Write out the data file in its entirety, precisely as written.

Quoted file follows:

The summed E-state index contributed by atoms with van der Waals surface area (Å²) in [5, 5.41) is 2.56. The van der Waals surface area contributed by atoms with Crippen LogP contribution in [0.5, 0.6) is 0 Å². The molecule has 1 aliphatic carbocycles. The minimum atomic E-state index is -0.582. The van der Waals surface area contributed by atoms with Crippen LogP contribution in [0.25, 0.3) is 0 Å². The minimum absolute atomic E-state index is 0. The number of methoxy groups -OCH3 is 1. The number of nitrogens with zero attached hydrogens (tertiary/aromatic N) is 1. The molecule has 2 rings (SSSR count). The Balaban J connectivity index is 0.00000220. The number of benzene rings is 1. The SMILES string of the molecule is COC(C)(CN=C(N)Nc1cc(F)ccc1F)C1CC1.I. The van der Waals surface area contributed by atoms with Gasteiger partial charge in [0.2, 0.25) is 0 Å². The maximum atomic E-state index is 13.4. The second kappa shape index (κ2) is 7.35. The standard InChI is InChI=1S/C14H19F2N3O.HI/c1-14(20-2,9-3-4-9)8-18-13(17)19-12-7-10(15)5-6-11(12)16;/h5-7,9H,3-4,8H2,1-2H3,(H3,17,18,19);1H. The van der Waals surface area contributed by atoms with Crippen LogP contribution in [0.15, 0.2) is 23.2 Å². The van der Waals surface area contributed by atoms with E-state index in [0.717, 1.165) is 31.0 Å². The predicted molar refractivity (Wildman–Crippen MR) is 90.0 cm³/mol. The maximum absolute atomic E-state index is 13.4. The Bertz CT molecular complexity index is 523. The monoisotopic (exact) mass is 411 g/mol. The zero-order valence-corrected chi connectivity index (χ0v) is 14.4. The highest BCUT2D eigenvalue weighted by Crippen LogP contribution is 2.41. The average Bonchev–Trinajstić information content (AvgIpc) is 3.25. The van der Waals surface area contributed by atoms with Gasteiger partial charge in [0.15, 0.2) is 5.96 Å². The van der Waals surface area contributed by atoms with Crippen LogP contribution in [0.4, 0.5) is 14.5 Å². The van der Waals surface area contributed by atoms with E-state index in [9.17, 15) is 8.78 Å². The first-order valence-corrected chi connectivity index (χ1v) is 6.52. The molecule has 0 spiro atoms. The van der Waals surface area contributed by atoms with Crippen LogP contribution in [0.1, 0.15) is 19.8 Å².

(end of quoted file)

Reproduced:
The summed E-state index contributed by atoms with van der Waals surface area (Å²) in [5, 5.41) is 2.56. The van der Waals surface area contributed by atoms with Crippen LogP contribution in [0.5, 0.6) is 0 Å². The molecule has 1 aliphatic carbocycles. The minimum atomic E-state index is -0.582. The van der Waals surface area contributed by atoms with Crippen LogP contribution in [0.25, 0.3) is 0 Å². The minimum absolute atomic E-state index is 0. The number of methoxy groups -OCH3 is 1. The number of nitrogens with zero attached hydrogens (tertiary/aromatic N) is 1. The molecule has 2 rings (SSSR count). The Balaban J connectivity index is 0.00000220. The number of benzene rings is 1. The SMILES string of the molecule is COC(C)(CN=C(N)Nc1cc(F)ccc1F)C1CC1.I. The van der Waals surface area contributed by atoms with Gasteiger partial charge in [0.2, 0.25) is 0 Å². The maximum atomic E-state index is 13.4. The second kappa shape index (κ2) is 7.35. The standard InChI is InChI=1S/C14H19F2N3O.HI/c1-14(20-2,9-3-4-9)8-18-13(17)19-12-7-10(15)5-6-11(12)16;/h5-7,9H,3-4,8H2,1-2H3,(H3,17,18,19);1H. The van der Waals surface area contributed by atoms with Crippen LogP contribution in [0.15, 0.2) is 23.2 Å². The van der Waals surface area contributed by atoms with E-state index in [0.717, 1.165) is 31.0 Å². The predicted molar refractivity (Wildman–Crippen MR) is 90.0 cm³/mol. The maximum absolute atomic E-state index is 13.4. The Bertz CT molecular complexity index is 523. The monoisotopic (exact) mass is 411 g/mol. The zero-order valence-corrected chi connectivity index (χ0v) is 14.4. The highest BCUT2D eigenvalue weighted by Crippen LogP contribution is 2.41. The average Bonchev–Trinajstić information content (AvgIpc) is 3.25. The van der Waals surface area contributed by atoms with Gasteiger partial charge in [0.15, 0.2) is 5.96 Å². The van der Waals surface area contributed by atoms with Crippen LogP contribution in [0.4, 0.5) is 14.5 Å². The van der Waals surface area contributed by atoms with E-state index in [9.17, 15) is 8.78 Å². The first-order valence-corrected chi connectivity index (χ1v) is 6.52. The molecule has 0 spiro atoms. The van der Waals surface area contributed by atoms with Crippen LogP contribution in [0.1, 0.15) is 19.8 Å².